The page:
Protein consumption before or after exercise is important, but consuming high quality protein spaced evenly throughout the day may be just as essential for optimizing muscle protein synthesis. Throughout the day our bodies go through periods of muscle protein breakdown and muscle protein synthesis. Only when protein synthesis exceeds breakdown, does the growth of muscle mass occur. Therefore, it is important that athletes consume 4 to 5 equally spaced protein containing meals throughout the day versus the typical breakfast, lunch and supper regimen. It is recommended that each meal contains 0.25 - 0.30 g/kg protein. Using our previous example, our 160 lb endurance athlete should aim for 18 – 22 grams of protein per meal and our 200 lb bodybuilder should aim for 23 -27 grams of protein per meal. A protein containing small meal, such as Greek yogurt, prior to bed is also recommended to improve post exercise overnight recovery.

It is highly recommended to choose lean proteins such as: chicken, turkey, fish, lean parts of beef and pork, Greek yogurt and legumes (beans, lentils and chickpeas). In addition, chocolate milk is a great source of whey and could be used as a recovery drink post exercise (20 oz will provide 20 grams protein).

There is no one size fits all approach when it comes to individualized sports nutrition regimens. So always make sure to consult with a sports dietitian to ensure your nutrient needs are met for optimal performance, recovery, and muscle repair. 

Guest blog by: Gavin Van De Walle; SDSU dietetic student and personal trainer

Friday, July 25, 2014

Celebrate Blueberries This Month

                                  


I would like to dedicate this blog to one of my favorite fruits, blueberries. It really pleases me that it gets a whole celebratory month. I hope you have partaken in eating everything blueberry, if you have not, let me tell you why you should:
Besides being very tasty, blueberries are low in calories, have no fat, are high in fiber and are full of antioxidants (antioxidants help us fight free radicals that are formed in the body and could damage different cells as well as DNA). Blueberries contain polyphenols called anthocyanins which give the fruit its blue color as well as its antioxidant capacity and anti-inflammatory properties. They also contain a good amount of vitamin C and manganese. Vitamin C helps with keeping a healthy immune system and manganese helps with bone development and converting macronutrients (fats, carbohydrates and protein) to energy. Blueberries may also help with reducing risk for cardiovascular disease, cancer and diabetes.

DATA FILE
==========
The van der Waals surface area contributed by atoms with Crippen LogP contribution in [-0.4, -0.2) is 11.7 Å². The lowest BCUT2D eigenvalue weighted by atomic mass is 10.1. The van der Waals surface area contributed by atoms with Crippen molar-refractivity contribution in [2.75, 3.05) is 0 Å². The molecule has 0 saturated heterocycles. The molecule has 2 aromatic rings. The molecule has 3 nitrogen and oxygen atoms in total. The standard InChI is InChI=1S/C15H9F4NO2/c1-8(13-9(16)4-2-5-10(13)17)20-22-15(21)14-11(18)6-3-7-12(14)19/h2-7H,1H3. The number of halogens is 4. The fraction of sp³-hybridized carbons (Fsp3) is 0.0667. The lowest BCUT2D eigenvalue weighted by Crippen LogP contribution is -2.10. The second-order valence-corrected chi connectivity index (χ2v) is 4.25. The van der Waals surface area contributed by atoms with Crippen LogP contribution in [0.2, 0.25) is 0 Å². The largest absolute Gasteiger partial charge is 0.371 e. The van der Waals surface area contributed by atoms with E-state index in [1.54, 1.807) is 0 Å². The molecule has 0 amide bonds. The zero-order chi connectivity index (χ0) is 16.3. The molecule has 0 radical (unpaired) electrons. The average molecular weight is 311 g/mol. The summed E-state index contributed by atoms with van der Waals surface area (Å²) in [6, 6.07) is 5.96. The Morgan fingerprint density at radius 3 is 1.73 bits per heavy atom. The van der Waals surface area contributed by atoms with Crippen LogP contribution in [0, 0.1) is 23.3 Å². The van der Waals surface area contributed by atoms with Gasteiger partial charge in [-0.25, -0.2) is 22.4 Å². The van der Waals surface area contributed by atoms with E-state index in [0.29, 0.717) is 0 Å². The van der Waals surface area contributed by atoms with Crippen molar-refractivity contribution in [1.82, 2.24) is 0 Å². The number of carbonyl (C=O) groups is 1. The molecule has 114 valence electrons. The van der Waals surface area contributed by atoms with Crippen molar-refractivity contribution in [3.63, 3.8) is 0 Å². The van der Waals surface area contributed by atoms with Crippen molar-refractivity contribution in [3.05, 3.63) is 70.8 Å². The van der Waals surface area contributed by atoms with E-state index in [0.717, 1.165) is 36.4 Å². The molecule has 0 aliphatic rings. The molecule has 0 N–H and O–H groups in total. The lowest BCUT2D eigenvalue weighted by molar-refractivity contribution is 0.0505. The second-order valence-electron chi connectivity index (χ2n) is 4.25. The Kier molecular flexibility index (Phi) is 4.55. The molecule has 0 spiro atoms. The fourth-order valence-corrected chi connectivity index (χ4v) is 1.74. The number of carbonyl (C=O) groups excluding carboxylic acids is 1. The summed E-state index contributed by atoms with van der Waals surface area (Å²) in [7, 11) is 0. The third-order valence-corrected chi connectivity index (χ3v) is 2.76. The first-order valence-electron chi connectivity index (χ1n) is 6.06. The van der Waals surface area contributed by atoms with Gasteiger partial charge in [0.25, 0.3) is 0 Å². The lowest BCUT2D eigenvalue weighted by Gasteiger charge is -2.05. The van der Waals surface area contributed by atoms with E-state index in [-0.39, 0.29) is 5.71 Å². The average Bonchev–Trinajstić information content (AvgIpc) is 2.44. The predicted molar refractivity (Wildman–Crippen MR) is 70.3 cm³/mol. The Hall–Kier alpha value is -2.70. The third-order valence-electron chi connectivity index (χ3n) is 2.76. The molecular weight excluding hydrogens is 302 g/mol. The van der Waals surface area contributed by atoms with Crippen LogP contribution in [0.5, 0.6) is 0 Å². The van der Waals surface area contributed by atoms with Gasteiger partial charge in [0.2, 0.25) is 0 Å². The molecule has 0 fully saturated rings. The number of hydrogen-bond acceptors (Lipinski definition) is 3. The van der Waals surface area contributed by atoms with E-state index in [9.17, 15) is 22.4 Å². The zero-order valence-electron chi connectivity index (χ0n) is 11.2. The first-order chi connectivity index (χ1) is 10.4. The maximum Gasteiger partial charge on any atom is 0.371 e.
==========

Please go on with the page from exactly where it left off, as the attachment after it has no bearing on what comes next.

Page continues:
In North America, blueberry season is from April to late September. Season peaks in July (hence July is blueberry month). Thankfully, our neighbors in South America have opposite seasons and therefore, we can get this amazing fruit year round. Moreover, we can get frozen blueberries year round. If you ever wanted to go pick blueberries yourself, make sure you check this link of where.
For more information and plenty of recipes you can check the Blueberry Council webpage.

Here is recipe for a high protein blueberry smoothie (makes 2 servings): 

1 cup 0% Greek yogurt
0.5 cup ice
0.5 cup 100% pineapple juice
1 cup blueberries fresh or forzen
1 Tbsp of chia seeds
Blend all ingredients together and enjoy

Nutrition facts per serving: 175 kcal, 14 grams protein, 26 grams carbohydrates, 4.4 grams fiber, 2.5 grams fat, 189 mg calcium and 13 mg vitamin C.

Enjoy this month to it's fullest and don't forget to add some blueberries!

Friday, July 18, 2014

The New Proposed Food Label

The FDA (U.S. Food and Drug Administration), in order to help the public make healthier food choices, has proposed changes to the nutrition fact and supplement labels. The label was first established in 1993 (more than 20 years ago - wow!), therefore, it is well due for a change! Don't you think?!
The proposed changes include:

  1. Adding "added sugar" to the label. Added sugars have been in the spot light for quite some time now due to excessive intake causing health related risks including: obesity, diabetes, heart disease, stroke, etc. The daily recommendations for women are to not exceed 100 kcal/day (6 tsp of sugar) and for men to not exceed 150 kcal/day (9 tsp of sugar).   
  2. Adding potassium and vitamin D to the label due to their public health importance. Potassium has been shown to assist with improving blood pressure. Vitamin D has many health benefits including bone health and improved immunity.
  3. Daily values will be updated for certain nutrients, such as sodium, fiber and vitamin D since their recommendations have changed throughout the past years. 
  4. Calories from fat will be removed from the label because the type of fat is more important than the calories from fat.
  5. The serving size will be changed based on what people really eat vs what they "should" be eating. Lets face it, who eats only half a cup of ice-cream?! most people eat 1 cup.